... accidentally stepped on one of little Pinky's legs, crushing it severely
In early February of 1945 when I was not quite 15 years old, I was walking in Malden Square when I came upon a pet store. It happened to be some weeks before Easter and according to the custom in those days, pet stores featured live chicks and ducklings that were sprayed with different pastel colors. They were so cute that I stopped inside and purchased two ducklings, one colored pink and the other blue.
They were put in a little cardboard box with small holes. I took the bus back home to Melrose and everyone in the family agreed that they were adorable. We named one "Pinky" and the other "Blue Boy".
Although we children loved them, it was Mother who bonded with them the most. We got a big open box for them near the kitchen radiator and they seemed quite content. I cleaned the box regularly by putting newspapers on the bottom of the box and Mother fed them often by giving them mashed food from the table. When the weather got warmer, we put them outside on the back porch that was gated. By now they were growing bigger, and some of their new white feathers began to grow out from the pink and blue coloring.
Mother became even more attached and devoted to them. She watched over them constantly, feeding them table scraps and even left over pasta that they loved! As time went by, we made a big hole in the back yard and inserted a large oval tub with water in order to let them swim. When we thought they had enough, we brought them back to the porch that was no longer gated since they knew it was their home. Whenever they saw Mother, they rushed to her, probably expecting more of her "culinary delights".
It so happened that on one sunny day on April 12, 1945, little Nancy who lived nearby, and was my sister Anita's friend, ran up the steps and onto the porch loudly calling out, "Mrs. Celani, Mrs. Celani!" ----- In her haste, she accidentally stepped on one of little Pinky's legs, crushing it severely. Then all pandemonium broke lose!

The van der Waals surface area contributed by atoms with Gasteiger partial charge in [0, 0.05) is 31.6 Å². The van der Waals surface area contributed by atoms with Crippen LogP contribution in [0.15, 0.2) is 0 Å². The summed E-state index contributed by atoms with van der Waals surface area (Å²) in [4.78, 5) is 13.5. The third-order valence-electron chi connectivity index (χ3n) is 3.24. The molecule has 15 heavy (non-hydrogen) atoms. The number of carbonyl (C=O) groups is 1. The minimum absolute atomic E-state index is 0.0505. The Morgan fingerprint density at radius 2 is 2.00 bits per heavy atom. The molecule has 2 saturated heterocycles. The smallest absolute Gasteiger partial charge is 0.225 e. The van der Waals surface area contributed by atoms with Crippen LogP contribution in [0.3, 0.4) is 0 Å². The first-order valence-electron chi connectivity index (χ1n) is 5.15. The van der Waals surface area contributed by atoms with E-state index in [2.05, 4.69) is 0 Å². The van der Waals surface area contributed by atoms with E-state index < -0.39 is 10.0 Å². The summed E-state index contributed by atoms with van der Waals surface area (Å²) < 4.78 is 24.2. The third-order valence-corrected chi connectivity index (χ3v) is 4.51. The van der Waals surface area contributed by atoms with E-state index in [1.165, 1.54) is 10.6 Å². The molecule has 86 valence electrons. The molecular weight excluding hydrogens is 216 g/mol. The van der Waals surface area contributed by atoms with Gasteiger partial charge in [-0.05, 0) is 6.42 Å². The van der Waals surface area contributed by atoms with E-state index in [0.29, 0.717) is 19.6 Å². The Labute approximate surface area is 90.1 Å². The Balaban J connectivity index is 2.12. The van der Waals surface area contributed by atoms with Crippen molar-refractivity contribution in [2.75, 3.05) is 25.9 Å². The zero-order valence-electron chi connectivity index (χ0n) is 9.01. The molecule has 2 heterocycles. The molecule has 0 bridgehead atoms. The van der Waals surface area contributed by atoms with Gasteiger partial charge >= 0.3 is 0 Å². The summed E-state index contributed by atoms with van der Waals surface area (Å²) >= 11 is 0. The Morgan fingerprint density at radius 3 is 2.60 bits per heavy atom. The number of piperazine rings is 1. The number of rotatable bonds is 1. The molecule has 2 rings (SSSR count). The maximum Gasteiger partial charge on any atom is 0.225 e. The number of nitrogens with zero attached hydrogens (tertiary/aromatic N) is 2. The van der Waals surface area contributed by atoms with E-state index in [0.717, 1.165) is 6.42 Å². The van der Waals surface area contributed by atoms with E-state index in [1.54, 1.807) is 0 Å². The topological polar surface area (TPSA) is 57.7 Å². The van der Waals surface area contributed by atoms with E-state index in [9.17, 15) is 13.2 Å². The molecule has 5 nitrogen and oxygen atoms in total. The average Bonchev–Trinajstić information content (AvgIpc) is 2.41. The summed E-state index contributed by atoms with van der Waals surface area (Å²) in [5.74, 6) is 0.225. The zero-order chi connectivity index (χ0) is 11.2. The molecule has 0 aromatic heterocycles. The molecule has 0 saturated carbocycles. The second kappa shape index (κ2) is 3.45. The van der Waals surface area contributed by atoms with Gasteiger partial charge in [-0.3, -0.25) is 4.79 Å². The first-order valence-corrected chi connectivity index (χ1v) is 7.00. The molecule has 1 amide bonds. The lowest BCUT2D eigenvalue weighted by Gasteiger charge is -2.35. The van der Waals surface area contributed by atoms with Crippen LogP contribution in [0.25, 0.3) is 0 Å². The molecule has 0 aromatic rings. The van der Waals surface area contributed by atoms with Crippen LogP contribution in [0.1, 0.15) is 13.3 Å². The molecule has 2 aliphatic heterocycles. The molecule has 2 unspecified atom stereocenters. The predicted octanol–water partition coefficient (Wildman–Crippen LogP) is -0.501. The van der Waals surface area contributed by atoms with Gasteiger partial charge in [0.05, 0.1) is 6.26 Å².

Mother quickly picked up the pink duckling, wrapped her in warm towels, put the oven on to keep her warm, but poor little Pinky continued to tremble. Then Mother taped a little flat "fudgsicle" stick to the broken leg to hold it straight. Still, little Pinky trembled and appeared to be in shock. Poor Mother was so concerned and upset. We children were all aghast over the situation.
When the ruckus died down, with Mother cuddling the duckling in her arms, she asked, "Nancy, what was it that you wanted to tell me when you ran in here?" Whereupon, little Nancy replied, "Oh, I only wanted to tell you that President Roosevelt died today." This was our beloved President and we were in the midst of World War II. But our duckling took precedent over our President that day!
Well, days went by and little Pinky never got better and she wouldn't even eat. Poor Mother was so distraught when she announced to us three children that it was of no use and it was best if we put Pinky out of her misery. She suggested that we take the duckling across the street to Ell Pond and drown her! (Ever try to drown a duck?)